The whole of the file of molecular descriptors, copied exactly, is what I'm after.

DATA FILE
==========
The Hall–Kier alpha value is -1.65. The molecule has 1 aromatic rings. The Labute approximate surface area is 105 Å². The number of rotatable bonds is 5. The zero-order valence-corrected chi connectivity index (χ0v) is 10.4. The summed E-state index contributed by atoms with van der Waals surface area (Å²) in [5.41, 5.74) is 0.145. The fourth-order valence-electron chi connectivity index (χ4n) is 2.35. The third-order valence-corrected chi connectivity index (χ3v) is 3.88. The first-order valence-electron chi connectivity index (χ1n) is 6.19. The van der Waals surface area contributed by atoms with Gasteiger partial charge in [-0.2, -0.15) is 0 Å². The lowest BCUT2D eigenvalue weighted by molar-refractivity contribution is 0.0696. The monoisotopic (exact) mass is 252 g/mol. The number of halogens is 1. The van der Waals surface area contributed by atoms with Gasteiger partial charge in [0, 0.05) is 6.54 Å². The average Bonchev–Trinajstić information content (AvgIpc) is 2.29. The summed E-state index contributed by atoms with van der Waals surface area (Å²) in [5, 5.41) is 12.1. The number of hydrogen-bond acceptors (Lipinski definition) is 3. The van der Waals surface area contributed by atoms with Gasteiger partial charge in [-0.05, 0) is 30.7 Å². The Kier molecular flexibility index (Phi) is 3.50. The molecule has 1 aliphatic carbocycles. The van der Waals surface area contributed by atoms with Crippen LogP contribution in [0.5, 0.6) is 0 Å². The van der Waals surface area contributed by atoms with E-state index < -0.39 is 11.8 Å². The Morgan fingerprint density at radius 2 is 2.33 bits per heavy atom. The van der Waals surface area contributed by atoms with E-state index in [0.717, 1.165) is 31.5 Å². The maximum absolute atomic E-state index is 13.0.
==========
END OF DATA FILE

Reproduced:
The Hall–Kier alpha value is -1.65. The molecule has 1 aromatic rings. The Labute approximate surface area is 105 Å². The number of rotatable bonds is 5. The zero-order valence-corrected chi connectivity index (χ0v) is 10.4. The summed E-state index contributed by atoms with van der Waals surface area (Å²) in [5.41, 5.74) is 0.145. The fourth-order valence-electron chi connectivity index (χ4n) is 2.35. The third-order valence-corrected chi connectivity index (χ3v) is 3.88. The first-order valence-electron chi connectivity index (χ1n) is 6.19. The van der Waals surface area contributed by atoms with Gasteiger partial charge in [-0.2, -0.15) is 0 Å². The lowest BCUT2D eigenvalue weighted by molar-refractivity contribution is 0.0696. The monoisotopic (exact) mass is 252 g/mol. The number of halogens is 1. The van der Waals surface area contributed by atoms with Gasteiger partial charge in [0, 0.05) is 6.54 Å². The average Bonchev–Trinajstić information content (AvgIpc) is 2.29. The summed E-state index contributed by atoms with van der Waals surface area (Å²) in [5, 5.41) is 12.1. The number of hydrogen-bond acceptors (Lipinski definition) is 3. The van der Waals surface area contributed by atoms with Gasteiger partial charge in [-0.05, 0) is 30.7 Å². The Kier molecular flexibility index (Phi) is 3.50. The molecule has 1 aliphatic carbocycles. The van der Waals surface area contributed by atoms with Crippen LogP contribution in [0.5, 0.6) is 0 Å². The van der Waals surface area contributed by atoms with E-state index < -0.39 is 11.8 Å². The Morgan fingerprint density at radius 2 is 2.33 bits per heavy atom. The van der Waals surface area contributed by atoms with E-state index in [0.717, 1.165) is 31.5 Å². The maximum absolute atomic E-state index is 13.0.